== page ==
Treasury Asks Congress for More Authorities to Go After Illicit Actors in Digital Asset Space

The U.S. deputy secretary of the Treasury has revealed that the Treasury Department has asked Congress for more tools and authorities “to go after illicit actors in the digital asset space.” Moreover, he stressed: “We need to update our illicit finance authorities to match the challenges we face today, including those presented by the evolving digital asset ecosystem.”

Treasury Seeks More Powers in Digital Asset Space

Deputy Secretary of the Treasury Wally Adeyemo outlined the Treasury’s key priorities in addressing illicit actors within the cryptocurrency space at this year’s Blockchain Association’s Policy Summit on Wednesday.

“We are calling on Congress to create a secondary sanction regime that will not only cut off a firm from the U.S. financial system but will also expose any firm that continues to do business with the sanctioned entity to being cut off from the U.S. financial system,” he revealed. “This is a significant tool we do not request lightly. But we need to do everything in our power to make sure that groups like Hamas are not able to find safe haven within the digital asset ecosystem.” The deputy secretary of the Treasury added:

Yesterday, Treasury provided Congress a set of common-sense recommendations to expand our authorities and broaden our tools and resources to go after illicit actors in the digital asset space.

He noted that this week, the Treasury sanctioned Sinbad.io (Sinbad), a crypto mixer that “serves as a key money-laundering tool for a cyber hacking group sponsored by North Korea,” claiming that Sinbad processed millions of dollars’ worth of cryptocurrency “from cyber hacks and enabled cybercriminals to mask illicit transactions.”

Adeyemo cautioned that “illicit actors have always taken advantage of new technology,” emphasizing that “risk tends to migrate to places where global regulation and enforcement are less well developed.” He further detailed:

First, we are pursuing the creation of new sanctions tools targeted towards actors in the digital asset ecosystem that allow terrorist groups and other illicit actors to move their assets.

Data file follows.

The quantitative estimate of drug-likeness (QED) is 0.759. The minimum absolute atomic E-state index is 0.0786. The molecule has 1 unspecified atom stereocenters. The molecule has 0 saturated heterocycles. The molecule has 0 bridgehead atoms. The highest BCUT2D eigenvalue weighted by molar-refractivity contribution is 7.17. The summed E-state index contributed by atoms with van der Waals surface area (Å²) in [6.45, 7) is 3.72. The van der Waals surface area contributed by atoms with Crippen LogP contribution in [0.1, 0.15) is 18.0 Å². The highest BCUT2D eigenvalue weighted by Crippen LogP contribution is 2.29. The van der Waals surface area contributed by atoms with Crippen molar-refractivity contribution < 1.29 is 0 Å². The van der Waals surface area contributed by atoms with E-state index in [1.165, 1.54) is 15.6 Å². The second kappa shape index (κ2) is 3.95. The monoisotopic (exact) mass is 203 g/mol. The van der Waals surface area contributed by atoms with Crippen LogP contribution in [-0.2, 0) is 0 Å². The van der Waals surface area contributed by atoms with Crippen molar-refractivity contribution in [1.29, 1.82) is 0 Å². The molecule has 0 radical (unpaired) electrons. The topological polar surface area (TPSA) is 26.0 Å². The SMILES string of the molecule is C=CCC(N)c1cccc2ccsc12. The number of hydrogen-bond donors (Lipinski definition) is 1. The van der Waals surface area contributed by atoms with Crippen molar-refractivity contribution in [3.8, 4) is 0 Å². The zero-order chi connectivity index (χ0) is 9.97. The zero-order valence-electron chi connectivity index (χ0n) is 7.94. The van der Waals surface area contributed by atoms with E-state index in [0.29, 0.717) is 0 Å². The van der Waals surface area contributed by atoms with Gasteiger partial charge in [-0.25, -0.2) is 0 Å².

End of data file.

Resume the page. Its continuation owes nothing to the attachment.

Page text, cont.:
Secondly, he declared: “We need to update our illicit finance authorities to match the challenges we face today, including those presented by the evolving digital asset ecosystem.”

He continued: “A digital asset ecosystem that lacks a shared commitment to preventing illicit finance provides ample opportunity for groups, like North Korea and Hamas to move resources in ways that are intended to undermine our efforts to stop them.” He added that in order to address these challenges, a shared commitment is needed, meaning “the digital asset industry and the government working hand in hand to cut off illicit actors before they are able to spread roots and for us to create a culture of accountability.”

Emphasizing the importance of the crypto industry proactively taking steps to prevent cryptocurrencies from being used by transnational criminal organizations, terrorists, and rogue states, the Treasury official opined:

I hoped the digital asset industry would take up this call to partner with government, design new tools, and pursue new ways to protect digital assets from being abused.

He also addressed stablecoins, stating: “We cannot allow dollar-backed stablecoin providers outside the United States to have the privilege of using our currency without the responsibility of putting in place procedures to prevent terrorists from abusing their platform … We cannot permit offshore financial services providers to use jurisdiction-evasion tactics to avoid complying with our laws.”

Adeyemo concluded that besides working with Congress, the Treasury is committed to working with the Financial Action Task Force (FATF) to ensure that allies and partners globally join the U.S. in updating their regulatory approach.

What do you think about the Treasury asking Congress for more authorities to go after illicit actors in the crypto space? Let us know in the comments section below.

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